Time for a special edition of the Hitchhiker's Guide. Friday was a late night with some folks at a local watering hole after work. Saturday was the BeyondBroadcasting Conference complete with Birds of a Feather dinner. But tonight, Dolores and I had dinner together. A delightful conversation took place as we caught up on the other things that had occurred which we had not already shared. Amongst the listing of things, Dolores shared that she had just previewed a book she was going to use with her kindergarten friends on Monday to kick off Read Across America Week.
The book is a story of a baby hippo and a 130 old tortoise who have become friends. The hippo was stranded upon a coral reef after the 2006 tsunami struck the shores of Kenya. After a struggle to rescue the hippo, it was named Owen and moved to Lafarge Eco Systems in Mombasa, Kenya where an old limestone is being restored. There Owen was put into a sheltered space with other animals that were not going to be challenging to it in its youth. Owen, although only 1 year old when rescued, already weighed 600 pounds and fully grown would weight about 8,000 pounds. What surprised the naturalists managing Haller Park was how Mzee, a tortoise befriended Owen.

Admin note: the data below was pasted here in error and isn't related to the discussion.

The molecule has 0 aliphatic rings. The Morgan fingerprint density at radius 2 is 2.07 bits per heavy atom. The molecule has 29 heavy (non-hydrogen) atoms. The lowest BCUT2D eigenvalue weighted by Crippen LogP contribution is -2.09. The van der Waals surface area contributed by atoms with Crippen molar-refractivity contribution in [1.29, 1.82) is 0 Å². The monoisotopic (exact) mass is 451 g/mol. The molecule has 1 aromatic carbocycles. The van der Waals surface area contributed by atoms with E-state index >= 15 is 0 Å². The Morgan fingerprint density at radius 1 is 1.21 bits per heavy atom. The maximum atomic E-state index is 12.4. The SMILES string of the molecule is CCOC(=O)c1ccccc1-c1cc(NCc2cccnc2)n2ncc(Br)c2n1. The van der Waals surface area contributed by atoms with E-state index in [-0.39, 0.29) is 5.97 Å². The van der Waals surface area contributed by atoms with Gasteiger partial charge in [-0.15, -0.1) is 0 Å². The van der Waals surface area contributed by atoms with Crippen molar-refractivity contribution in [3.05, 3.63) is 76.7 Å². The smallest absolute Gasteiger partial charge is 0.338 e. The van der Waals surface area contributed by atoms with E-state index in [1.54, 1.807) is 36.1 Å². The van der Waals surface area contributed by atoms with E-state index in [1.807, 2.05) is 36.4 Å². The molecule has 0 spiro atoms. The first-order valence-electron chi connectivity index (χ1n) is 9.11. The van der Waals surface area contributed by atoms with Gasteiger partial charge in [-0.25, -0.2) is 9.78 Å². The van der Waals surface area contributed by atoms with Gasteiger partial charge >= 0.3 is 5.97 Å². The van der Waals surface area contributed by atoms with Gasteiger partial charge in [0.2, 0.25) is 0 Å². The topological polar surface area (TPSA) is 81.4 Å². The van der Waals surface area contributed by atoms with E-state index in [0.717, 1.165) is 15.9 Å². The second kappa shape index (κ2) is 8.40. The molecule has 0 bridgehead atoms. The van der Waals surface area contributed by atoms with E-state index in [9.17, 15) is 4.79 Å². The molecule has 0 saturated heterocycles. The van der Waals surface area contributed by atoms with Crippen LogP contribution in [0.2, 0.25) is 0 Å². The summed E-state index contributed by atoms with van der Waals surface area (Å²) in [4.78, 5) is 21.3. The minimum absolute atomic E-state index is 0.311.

The story of Owen and Mzee became a NY Times bestseller. The book Dolores has is a sequel to the first which brings the story up to a few months ago. Owen has done well, continued to grow and live with Mzee who has continued to take care of him. They have developed their own communications. Yes, a tortoise and a hippo communicating with each other.
You can read more of this story on line. Owen and Mzee have their own blog. Well, sort of. The keepers write it for them. But you can monitor this fascinating tale of survival from the tsunami and a unique friendship that help in the survival.
If a tortoise and a hippo can be friends, what is stopping us?
A whole other aspect to this story that makes it note worthy is that of Isabella, who at age six first saw the pictures of Owen and Mzee and convinced her father that they needed to find out more about the two animals. What was originally an e-book (PDF), is now a best-seller and has spawned the sequel.
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Updated: An hour after this was posted, I received an email from Isabella's father with a link to a new Owen and Mzee web site just being introduced. I have already viewed the documentary and music video. I encourage you to continue to check out this developing story.